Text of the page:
Biomarker to predict rheumatoid arthritis development in patients with early synovitis

Rheumatoid arthritis (RA) is a highly debilitating autoimmune disorder which can result in pain and crippling joint damage. Early diagnosis, and therefore earlier treatment, can improve patient outcomes. Although RA is often suspected in patients presenting with synovitis (joint inflammation) in several joints, not all patients with early synovitis end up developing RA, so treatment is not standard at this stage.

Researchers at the University of Oxford have discovered that tenascin-C, a pro-inflammatory extracellular matrix glycoprotein becomes post-translationally modified by citrullination in patients with RA before the disease becomes apparent. Therefore, a test that detects citrullinated tenascin-C (c-TNC) in the serum may identify patients that will develop RA earlier than previously possible. Unlike current RA diagnostic tests such as anti-CCP tests, anti-cTNC tests have the potential to be more informative as c-TNC has been shown to be directly involved in RA pathogenesis. Additionally, using this test alongside anti-CCP tests may also improve the sensitivity of RA diagnosis.

Burden of RA

Early treatment of RA results in more effective disease suppression and can be key to a successful patient response. However, not all people who exhibit early synovitis develop RA. Clinical tools to predict RA development at an early stage are currently missing.

A clinically-relevant early biomarker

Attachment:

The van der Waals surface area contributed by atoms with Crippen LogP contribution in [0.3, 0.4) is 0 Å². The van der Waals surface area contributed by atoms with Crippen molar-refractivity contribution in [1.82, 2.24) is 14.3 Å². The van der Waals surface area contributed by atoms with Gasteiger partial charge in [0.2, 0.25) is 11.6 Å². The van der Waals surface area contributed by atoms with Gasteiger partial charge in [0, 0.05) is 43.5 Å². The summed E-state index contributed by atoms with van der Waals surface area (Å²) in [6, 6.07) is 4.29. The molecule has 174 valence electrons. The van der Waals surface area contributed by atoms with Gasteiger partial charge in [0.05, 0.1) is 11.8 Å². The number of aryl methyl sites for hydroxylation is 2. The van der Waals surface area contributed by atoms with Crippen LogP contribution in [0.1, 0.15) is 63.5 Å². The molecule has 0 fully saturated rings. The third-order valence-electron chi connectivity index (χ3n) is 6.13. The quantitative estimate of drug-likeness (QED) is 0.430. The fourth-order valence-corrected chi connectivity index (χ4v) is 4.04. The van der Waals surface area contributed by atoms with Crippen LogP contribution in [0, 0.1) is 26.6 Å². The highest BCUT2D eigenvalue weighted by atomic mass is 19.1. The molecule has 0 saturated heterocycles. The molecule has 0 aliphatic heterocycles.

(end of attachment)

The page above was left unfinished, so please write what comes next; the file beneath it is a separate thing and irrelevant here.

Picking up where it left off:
Citrullination is a posttranslational modification that is associated with the development of auto-immune inflammatory diseases such as RA. Antibodies against citrullinated proteins are often found in patients with auto-immune inflammatory diseases (so-called auto-antibodies) and are thought to play a part in disease pathogenesis.

The current gold standard for RA diagnosis is to use an artificial cyclic citrullinated peptide (CCP) to detect such autoantibodies. However, this test is essentially an indirect measure of what is happening in the body. Researchers at the world-renowned Kennedy Institute of Rheumatology at Oxford University have discovered that tenascin-C, a pro-inflammatory extracellular matrix glycoprotein becomes citrullinated in patients with RA.

They have now demonstrated that citrullinated tenascin-C (c-TNC) can be detected in the serum of a patient with early synovitis before the disease appears.

Advantages over and in combination with existing tests

Unlike anti-CCP tests, testing for antibodies against c-TNC has the potential to be more informative, as c-TNC has been shown to be directly involved in RA pathogenesis.
Testing an anti-cTNC assay on larger patient cohorts may demonstrate the ability for this test to detect RA at an earlier stage, or to stratify patients into disease sub-types.

Alternatively, our current data shows that combining an anti-cTNC test with an anti-CCP test has the potential to improve the sensitivity of RA diagnosis, by increasing the pool of patients testing positive by between 3-10%. This sensitivity may be enhanced further if combined with other markers.

Advantages of this technology

  • Biomarker levels can be tested in easily obtainable serum samples
  • A biomarker is involved in disease pathogenesis and may allow earlier patient identification or stratification
  • Combining this marker with existing tests increases sensitivity by up to 10%

This technology is likely to be of interest to diagnostics companies, and companies which develop/market drugs used to treat RA.

Technology and patent status

This technology has been tested in cohorts of RA patients, and funding is currently being sought to undertake larger studies and to assess the predictive value of this marker in patients with early RA or even before disease onset. The technology is subject to an international PCT patent application, and Oxford University Innovation would like to hear from companies who wish to license this technology for further development.

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